French LTE 800 Auction Results: Background and Questions

Just before Christmas 2011, the French regulator ARCEP announced the result of the auction of the 2×30 MHz spectrum in the 800 MHz digital dividend band. All three incumbents, Orange, SFR and Bouygues each won 2×10 MHz. Free has been unsuccessful to get spectrum directly but SFR is mandated by the spectrum auction terms and conditions to cooperate with Free, (probably) because they have won the 10 MHz that are in the middle of the frequency range.

Unfortunately, the press release does not quite reveal why it is SFR that is specifically required to share their spectrum with Free!? Also, the the 1 billion SFR paid for the middle section is 320 million more than what Bouygues had to pay for the lower section and still another 120 million higher than what Orange had to pay for the high part of the spectrum. Each of them still have 10 MHz. So I am not quite sure why the middle part is the most valuable part of the band. I could imagine that the lower part might imply some more coordination efforts with terrestrial TV transmissions which use the frequency range just below. But the higher part is unaffected by this so why is SFR required to share the network with Free and not Orange? The press release doesn't go into those details so if you know, please leave a comment, I'd be quite interested in this.

Other interesting bits and pieces mentioned in the press release:

  • All three network operators have committed to allow "full" Mobile Virtual Network Operators (MVNOs) in their network. It's not quite clear to me how "full" MVNOs are defined but let's hope it will encourage more competition and thus better prices and conditions for customers in the future compared to the very closed and non-competitive French wireless market compared to other countries in Europe today.
  • There are similar requirements as in Germany to ensure the 800 MHz spectrum is first used in rural areas to bring Internet connectivity to under-served areas. From the press release: "[the network operators] must commit to an accelerated rollout schedule in the most sparsely populated parts of the country".

One thought on “French LTE 800 Auction Results: Background and Questions”

  1. According to p. 31, chapter 5 of the conditions for the frequency auctions ( an operator who wins more than one frequency block in the 800MHz-auction will be subject to the obligation of letting roam any other operator, who (a) did not win an 800MHz block but (b) owns 2600MHz spectrum and (c) was qualified for the 800MHz auction and has unsuccessfully bid for an 800Mhz block. Further the demanding operator must have covered 25% of the population on the 2600MHz band before he can ask for such a roaming agreement.
    However the four 800MHz blocks auctioned were not of equal size, but block B and C (which SFR won) had only 5 MHz each while A and D had 10 MHz each. So allthough SFR now own the same amount of 800MHz spectrum like their competitors they are subject to the roaming rule. What’s even more surprising is the fact SFR have paid € 1065m for these 10 MHz while Bouygues have paid just € 683m and Orange € 891m for the same amount of spectrum.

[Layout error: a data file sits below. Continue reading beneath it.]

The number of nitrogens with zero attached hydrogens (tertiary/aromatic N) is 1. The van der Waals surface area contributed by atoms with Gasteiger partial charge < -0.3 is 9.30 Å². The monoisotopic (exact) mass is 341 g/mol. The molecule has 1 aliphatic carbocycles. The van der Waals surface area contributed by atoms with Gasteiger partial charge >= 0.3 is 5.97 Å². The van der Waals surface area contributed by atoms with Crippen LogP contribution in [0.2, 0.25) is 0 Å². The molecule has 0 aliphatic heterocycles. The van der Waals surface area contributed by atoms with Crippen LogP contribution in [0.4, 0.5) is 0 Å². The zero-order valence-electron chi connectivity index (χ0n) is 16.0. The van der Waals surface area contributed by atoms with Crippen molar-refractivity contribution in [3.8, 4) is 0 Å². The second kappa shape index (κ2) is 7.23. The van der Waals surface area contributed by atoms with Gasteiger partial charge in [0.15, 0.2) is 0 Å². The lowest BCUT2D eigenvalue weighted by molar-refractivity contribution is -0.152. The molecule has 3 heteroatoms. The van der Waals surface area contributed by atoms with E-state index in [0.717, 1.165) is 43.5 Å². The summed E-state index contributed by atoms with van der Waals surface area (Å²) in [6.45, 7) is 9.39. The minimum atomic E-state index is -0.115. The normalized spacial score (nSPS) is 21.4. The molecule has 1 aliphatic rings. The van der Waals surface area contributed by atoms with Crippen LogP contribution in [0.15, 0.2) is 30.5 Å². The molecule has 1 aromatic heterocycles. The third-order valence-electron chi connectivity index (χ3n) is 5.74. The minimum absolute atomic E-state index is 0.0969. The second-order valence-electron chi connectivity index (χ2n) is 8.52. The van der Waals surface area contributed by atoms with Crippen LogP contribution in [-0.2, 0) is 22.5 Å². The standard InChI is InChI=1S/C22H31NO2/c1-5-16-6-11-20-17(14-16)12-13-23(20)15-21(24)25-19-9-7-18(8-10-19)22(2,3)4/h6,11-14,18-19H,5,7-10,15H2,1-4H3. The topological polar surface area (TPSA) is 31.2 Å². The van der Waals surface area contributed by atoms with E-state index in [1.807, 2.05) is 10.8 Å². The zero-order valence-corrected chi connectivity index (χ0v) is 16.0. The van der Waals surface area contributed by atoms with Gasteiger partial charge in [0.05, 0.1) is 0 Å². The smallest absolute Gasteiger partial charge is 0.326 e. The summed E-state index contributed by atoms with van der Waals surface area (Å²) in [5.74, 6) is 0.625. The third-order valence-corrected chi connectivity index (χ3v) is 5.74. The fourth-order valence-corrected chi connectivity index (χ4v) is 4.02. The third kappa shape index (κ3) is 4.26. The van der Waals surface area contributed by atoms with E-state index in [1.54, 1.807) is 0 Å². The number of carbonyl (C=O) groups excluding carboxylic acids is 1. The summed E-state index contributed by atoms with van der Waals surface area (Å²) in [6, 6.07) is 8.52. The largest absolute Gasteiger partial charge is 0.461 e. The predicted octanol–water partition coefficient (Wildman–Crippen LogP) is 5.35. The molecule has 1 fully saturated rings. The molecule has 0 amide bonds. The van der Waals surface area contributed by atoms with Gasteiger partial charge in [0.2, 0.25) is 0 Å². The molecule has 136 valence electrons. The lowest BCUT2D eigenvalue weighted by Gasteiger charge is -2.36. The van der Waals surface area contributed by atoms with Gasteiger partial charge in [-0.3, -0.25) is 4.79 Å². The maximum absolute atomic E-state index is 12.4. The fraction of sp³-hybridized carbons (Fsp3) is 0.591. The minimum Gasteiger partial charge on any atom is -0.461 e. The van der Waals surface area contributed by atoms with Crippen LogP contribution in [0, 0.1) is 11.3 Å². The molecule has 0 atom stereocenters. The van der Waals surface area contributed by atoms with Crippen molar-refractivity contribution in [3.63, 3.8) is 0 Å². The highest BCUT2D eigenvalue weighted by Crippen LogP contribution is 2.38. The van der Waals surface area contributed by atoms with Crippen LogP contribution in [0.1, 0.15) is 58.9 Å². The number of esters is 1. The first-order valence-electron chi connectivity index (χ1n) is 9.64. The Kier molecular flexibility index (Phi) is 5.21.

I must confess that my French is far from perfect so maybe I’m missing some important point in the document, but it seems like SFR hasn’t struck a bargain in this auction.
    Regarding the term “full MVNO” on p.16 the auction conditions refer to a document published by “l’Autorité de la concurrence” ( which on p.7 basicly defines a full MVNO as such who terminates calls himself. According to p.46 of the auction conditions admitting full MVNOs resulted in the bid amount being assessed as up to the double value depending on at how much spectrum each bid aimed for. If any MVNO-friendly bidder had bid for 5 MHz only his bid amount would have been considered as double the actual value. Bids for 10 MHz were considered being 1.5 times the actual value and if there had been a bid for 15 MHz it would have been multiplied by 1.33 if the bidder had accepted full MVNOs.
    In times of significantly sinking interconnection fees (and further EU-regulation-driven declines impending) and low margins this strong preference of “full”-MVNO-friendly bidders doesn’t make much sense since the “full”-MVNO business is on the downturn. The industry tends to merge network infrastructure (even among MNOs) rather than creating costly redundancy. Further the focus on “full” MVNOs with own termination capabilities is also questionable as LTE networks will be primarily data-driven and termination fees will be forced down by Mrs Kroes anyway thus having rather little impact on cost structure and competition. So it would have been sufficient to require bidders to accept “light” MVNOs.
    While doing research on the frequency spectrums of French operators I created some charts on French Wikipedia, which give an overview of frequency distribution in France:
    Apparently frequencies in the GSM and UMTS bands are more or less equally distributed – at least there’s no reason to affect SFR from that point of view.

Comments are closed.